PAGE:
Lee’s story is so convincing because she introduces a wide range of characters that are in itself already very interesting: Dell, the friend of Jem and Scout who comes always for summer holidays – he is a good boy and loyal friend but also obviously a story teller (I avoid the word liar); Cal, the black cook who reigns the kitchen with sternness but also a big heart and who is the female presence in the house that is sometimes a counter-balance to the laissez-faire attitude of Atticus in many respects; the judge, the sheriff, and the newspaper editor – three principled men who in one way or the other support Atticus in a difficult situation; Aunt Alexandra who goes through a process of development while the story unfolds; Maude, a friendly neighbour who treats the children without the condescension that is so frequent among grown-ups; Mrs Dubose, a wicked old woman with whom the children form against all odds (and not completely voluntarily) a bond; the black people with whom the kids are mingling freely and not to everyone’s delight; the children itself that grow not only physically but also as individuals; and last not least Arthur “Boo” Radley, a man who has been confined to home by his family for decades and about whom the children have the strangest ideas – a kind of demon as they imagine him, but as it turns out just a poor soul with a surprisingly good heart, who makes his personal appearance rather late in the book, but in a moment when the children really need him.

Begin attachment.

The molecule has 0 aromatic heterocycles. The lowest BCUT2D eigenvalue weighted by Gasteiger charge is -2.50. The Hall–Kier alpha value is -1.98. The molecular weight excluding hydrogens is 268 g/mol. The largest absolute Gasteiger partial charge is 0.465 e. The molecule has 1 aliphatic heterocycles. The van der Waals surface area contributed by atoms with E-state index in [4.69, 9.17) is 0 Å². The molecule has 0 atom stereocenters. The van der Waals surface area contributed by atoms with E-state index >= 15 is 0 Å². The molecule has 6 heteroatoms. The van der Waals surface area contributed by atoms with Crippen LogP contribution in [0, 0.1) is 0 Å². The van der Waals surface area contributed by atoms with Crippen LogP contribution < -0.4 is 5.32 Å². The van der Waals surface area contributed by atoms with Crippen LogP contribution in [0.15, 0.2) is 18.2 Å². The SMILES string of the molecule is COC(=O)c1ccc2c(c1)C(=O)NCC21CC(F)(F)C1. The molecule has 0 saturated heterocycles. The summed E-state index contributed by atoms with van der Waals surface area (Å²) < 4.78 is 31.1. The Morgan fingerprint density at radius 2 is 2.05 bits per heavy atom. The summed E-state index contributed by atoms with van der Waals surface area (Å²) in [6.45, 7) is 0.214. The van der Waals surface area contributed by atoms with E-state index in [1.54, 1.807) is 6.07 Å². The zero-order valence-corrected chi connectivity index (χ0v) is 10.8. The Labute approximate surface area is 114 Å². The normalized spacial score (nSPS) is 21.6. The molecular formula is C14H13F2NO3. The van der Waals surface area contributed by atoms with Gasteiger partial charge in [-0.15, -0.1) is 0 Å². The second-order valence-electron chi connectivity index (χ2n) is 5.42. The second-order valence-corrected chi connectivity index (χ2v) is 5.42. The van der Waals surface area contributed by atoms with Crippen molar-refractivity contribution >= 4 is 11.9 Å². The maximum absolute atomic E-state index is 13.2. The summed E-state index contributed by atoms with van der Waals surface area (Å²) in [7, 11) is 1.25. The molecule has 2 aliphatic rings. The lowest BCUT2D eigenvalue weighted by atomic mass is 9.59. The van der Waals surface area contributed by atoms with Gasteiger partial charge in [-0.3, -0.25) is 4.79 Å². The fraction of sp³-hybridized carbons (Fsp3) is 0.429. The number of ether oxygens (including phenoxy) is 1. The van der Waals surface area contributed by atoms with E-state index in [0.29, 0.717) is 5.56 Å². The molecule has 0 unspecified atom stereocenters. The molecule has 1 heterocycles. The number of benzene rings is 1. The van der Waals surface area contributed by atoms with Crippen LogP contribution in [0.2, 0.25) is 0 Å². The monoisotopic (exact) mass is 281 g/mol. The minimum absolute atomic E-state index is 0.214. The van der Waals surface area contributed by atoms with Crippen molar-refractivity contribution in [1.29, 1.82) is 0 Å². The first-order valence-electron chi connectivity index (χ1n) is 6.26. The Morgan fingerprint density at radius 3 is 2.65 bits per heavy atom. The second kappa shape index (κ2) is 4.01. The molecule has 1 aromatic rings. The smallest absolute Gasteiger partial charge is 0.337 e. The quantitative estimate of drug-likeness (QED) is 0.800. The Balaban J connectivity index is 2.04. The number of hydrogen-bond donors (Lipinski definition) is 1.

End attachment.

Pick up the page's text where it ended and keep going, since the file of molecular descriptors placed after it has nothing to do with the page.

All in all, this a very good book with a timeless, very humane message and likeable characters that makes you think about what is valuable in life, a book about how important empathy is – and that the only way for children to learn to stand up for themselves and others is not by teaching moral principles, but by living them in everyday life even when it is difficult for you. What else can you expect from a work of literature?
A book I can highly recommend, not only for young readers.
Harper Lee: To Kill a Mockingbird, Vintage Classics
A Guy’s Moleskin Notebook